Weather

Joplin cleanup brings windfall in landfill fees

JEFFERSON CITY, Mo. —A deadly tornado that devastated Joplin could result in federal authorities paying hundreds of thousands of dollars in landfill dumping fees to Missouri and Kansas.

As of Tuesday, federal contractors had cleared a little more than one-fourth of the debris from houses, roads and public areas after a May 22 tornado that killed 156 people, injured hundreds of others and damaged 8,000 homes and businesses. For each ton of debris taken to a landfill, the state of Missouri collects a fee of $2.11. The state of Kansas charges a $1-a-ton fee at its landfills.

Federal officials estimate they will remove 300,000 tons of debris from residences and public rights of way. Private companies are paying to remove a substantial but unknown amount of additional debris from businesses. The debris is being taken to several landfills in southwest Missouri and southeast Kansas.

In Kansas, it's "what we're calling a windfall in revenue from this," said Bill Bider, director of the Kansas Bureau of Waste Management. "We're going to utilize some of that to help some of our own disaster relief in Kansas."

In a typical year, the Kansas landfill fee generates $4.5 million, Bider said. The Joplin tornado is expected to generate additional fees equal to almost one-tenth of that amount, he said.

Some of the money will go toward the cleanup from a May 21 tornado that hit the small town of Reading, killing one man and destroying or substantially damaging more than 50 houses, Bider said. Other areas of Kansas that suffered storm damage also could benefit from the additional money, he said.

In Missouri, where landfill dumping generated $10.8 million last fiscal year, the Joplin tornado will create a smaller proportional influx of fees. The state plans to distribute the additional revenue according to its normal formula, with 39 percent going to the administration of the state's waste management program in the Department of Natural Resources and 61 percent getting split among regional solid-waste management districts.

The Federal Emergency Management Agency is paying contractors the full cost for the Joplin debris removal and at some point will submit a bill to the state for the local share of cleanup costs, said FEMA spokesman Josh deBerge.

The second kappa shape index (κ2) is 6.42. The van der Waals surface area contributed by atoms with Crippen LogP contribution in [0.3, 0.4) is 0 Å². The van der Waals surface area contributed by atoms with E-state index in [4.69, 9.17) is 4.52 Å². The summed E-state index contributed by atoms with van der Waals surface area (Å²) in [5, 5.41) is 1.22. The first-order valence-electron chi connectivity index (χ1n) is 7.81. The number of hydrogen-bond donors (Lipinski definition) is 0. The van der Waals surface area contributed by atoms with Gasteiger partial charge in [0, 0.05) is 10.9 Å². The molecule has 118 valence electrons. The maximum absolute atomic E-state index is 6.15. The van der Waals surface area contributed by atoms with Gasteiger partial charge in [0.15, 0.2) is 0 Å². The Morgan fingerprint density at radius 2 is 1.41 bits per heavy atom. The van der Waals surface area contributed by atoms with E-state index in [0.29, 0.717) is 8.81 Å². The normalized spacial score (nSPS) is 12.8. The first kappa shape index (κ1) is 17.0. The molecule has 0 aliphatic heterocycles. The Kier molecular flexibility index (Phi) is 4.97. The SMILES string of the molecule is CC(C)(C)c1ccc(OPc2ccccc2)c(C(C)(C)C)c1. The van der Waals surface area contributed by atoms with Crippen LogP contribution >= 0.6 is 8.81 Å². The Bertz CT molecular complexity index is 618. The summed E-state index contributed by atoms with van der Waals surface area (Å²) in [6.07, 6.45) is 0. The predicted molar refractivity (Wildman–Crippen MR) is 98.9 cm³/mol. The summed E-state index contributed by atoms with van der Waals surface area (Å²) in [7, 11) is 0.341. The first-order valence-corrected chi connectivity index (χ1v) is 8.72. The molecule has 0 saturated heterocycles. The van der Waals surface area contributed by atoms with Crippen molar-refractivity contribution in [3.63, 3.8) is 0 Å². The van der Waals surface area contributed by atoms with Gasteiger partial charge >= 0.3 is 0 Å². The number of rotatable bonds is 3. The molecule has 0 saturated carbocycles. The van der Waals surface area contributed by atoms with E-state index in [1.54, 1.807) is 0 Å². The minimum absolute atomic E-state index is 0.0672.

The tornado already has been a boon for companies providing demolition, debris removal, dumping and landfill services.

Prairie View Regional Landfill, 40 miles north of Joplin, has been accepting 60 to 100 truckloads of debris daily from Joplin — doubling the tonnage of trash it normally receives, said operations manager Chuck Goff.

"It's a very unfortunate, tragic thing that happened, but for the whole area, the work's picking up all over the place," Goff said.

The landfill at Galena — just a few miles from where the tornado touched down in Joplin — had been run by one man with a loader, said Galena Mayor Dale Oglesby. After the tornado, Galena contracted with Joplin-based Jordan Disposal Services to manage the landfill so that it could handle the influx of tornado debris. The company has hired 30 people to operate the landfill.

About 350 trucks a day — a tenfold increase over the landfill's prior traffic flow — are hauling Joplin debris to Galena, said Quincy Jordan, manager of the company's demolition division. The landfill is providing free lunches of hamburgers or hot dogs, chips and water to the steady flow of truck drivers, she said.

Galena officials have discussed the potential of turning part of the landfill into a memorial park dedicated to tornado victims and survivors, once it is full and covered with dirt, Oglesby said.

"It's a terrible thing that Joplin's had to go through," Oglesby said. But "a lot of people are going to have a job because of this. A lot of materials are going to be sold and a lot of materials are going to be disposed of."

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